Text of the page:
Working on a Monday

Blog No. 373

558b55faecaf06842becbb8fff7104dfI can hear some (maybe one) of you now. You look up at the title and mutter to yourself, ‘so what?’ Who doesn’t work on a Monday, right? I don’t. Not normally. I work for a rental place (a place where the public can rent a room for events) and it makes way more sense for us to work Tuesday to Saturday than the “normal” Monday to Friday. I know way more people in a variety of jobs who don’t do the “normal” week. But that’s just a little side complaint from me. The whole concept of the dreaded Monday gets under my skin way more than what’s reasonable. What about the forgetful Saturday, the timid Wednesday, or the exaggerated Sunday? Day jobs can suck any day of the week. Sure, weekends are awesome, when you get them. When your days off are Monday and Wednesday with the occasional Sundays, the system breaks down.

But that’s a lot of chasing my own tail. I was in on Monday, so I started the blog post early for the week. There was a rental at the day job, so I went in and sat at the desk. Days there vary from tomb-like solitude to kids-at-a-birthday-party-just-after-the-cake-like insanity, but with adults and more threats to have my job. (Just an aside, but do any of the people who “know the boss” really think the boss would be happy that their friendship is being used to intimidate or threaten their staff? Especially since the relationships are usually not so friendly). Mondays are usually on the far side of tomb-like so I felt like taking care of the blog post would be a good way to kill some time.

Sure, I could be editing or working on one of the many short stories I started over the last year (and a bit). I find it difficult to write fiction at the day job, though. I think it’s because I can’t sink deeply enough into my imagination when I have to keep an ear on the phone and an eye on my boss’ door. I doubt I’d get into much trouble. Everyone here knows that I write and my actual work always comes first. It’s a job where there are things to do when they come up, though. I used to look for things to do, but I would get chastised for taking initiative, so I learned to stop doing that. I don’t grumble when I’m asked to do things (even when they are not technically in my job description (duties as assigned is an evil phrase)) so people don’t have many bad things to say about me (as an employee anyway). nzu2igxI often get praise for doing the few tasks I have as soon as I’m given them. Apparently that’s a rarity at my company.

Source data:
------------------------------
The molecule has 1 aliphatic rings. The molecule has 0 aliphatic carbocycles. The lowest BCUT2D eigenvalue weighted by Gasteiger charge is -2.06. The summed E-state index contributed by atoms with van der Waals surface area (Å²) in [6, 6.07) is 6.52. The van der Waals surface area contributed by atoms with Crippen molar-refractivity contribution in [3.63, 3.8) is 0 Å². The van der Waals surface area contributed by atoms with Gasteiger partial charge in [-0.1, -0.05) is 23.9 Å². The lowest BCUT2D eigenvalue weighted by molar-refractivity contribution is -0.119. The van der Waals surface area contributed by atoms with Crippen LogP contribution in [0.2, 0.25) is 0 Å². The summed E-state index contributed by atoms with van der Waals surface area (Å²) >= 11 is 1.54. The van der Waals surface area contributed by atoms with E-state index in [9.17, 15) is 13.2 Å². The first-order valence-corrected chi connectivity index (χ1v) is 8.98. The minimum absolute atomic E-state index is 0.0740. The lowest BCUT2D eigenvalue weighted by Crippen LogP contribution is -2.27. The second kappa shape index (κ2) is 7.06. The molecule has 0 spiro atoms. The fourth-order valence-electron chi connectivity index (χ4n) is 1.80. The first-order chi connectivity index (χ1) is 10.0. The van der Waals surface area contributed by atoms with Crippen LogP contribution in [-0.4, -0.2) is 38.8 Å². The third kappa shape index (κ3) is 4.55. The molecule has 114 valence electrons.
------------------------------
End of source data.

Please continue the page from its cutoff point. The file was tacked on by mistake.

Still, I haven’t cracked the writing at work nut, yet. It’s part of why I can get this blog done so easily. I would rather write this than just about anything else at work. Not that it’s difficult for me to manage when I’m home. The routine of doing it at my desk is comfortable, though. Oh, yeah. I was going to write about how I was sick all weekend (just a cold, but still annoying). By Monday, I was just about fine. The trick is to sleep as much as you can, drink so much that you have to keep getting out of bed to go pee all the time, use nasal spray to help sleep at night, and triple your medication for three days as proscribed by your doctor. (That last one may not apply to everyone). Really, what your mother told you about drinking plenty of fluids and getting rest is the real magic. I had the rare luxury of having two days off in a row (thanks to the January drought at the day job) and that helps tremendously. I didn’t get any real work done, but I licked that cold in no time flat, and that’s totally worth two days in bed.

Oh, no. I finished on Monday. What am I going to do on Tuesday? Maybe I should give one of those short stories another try.

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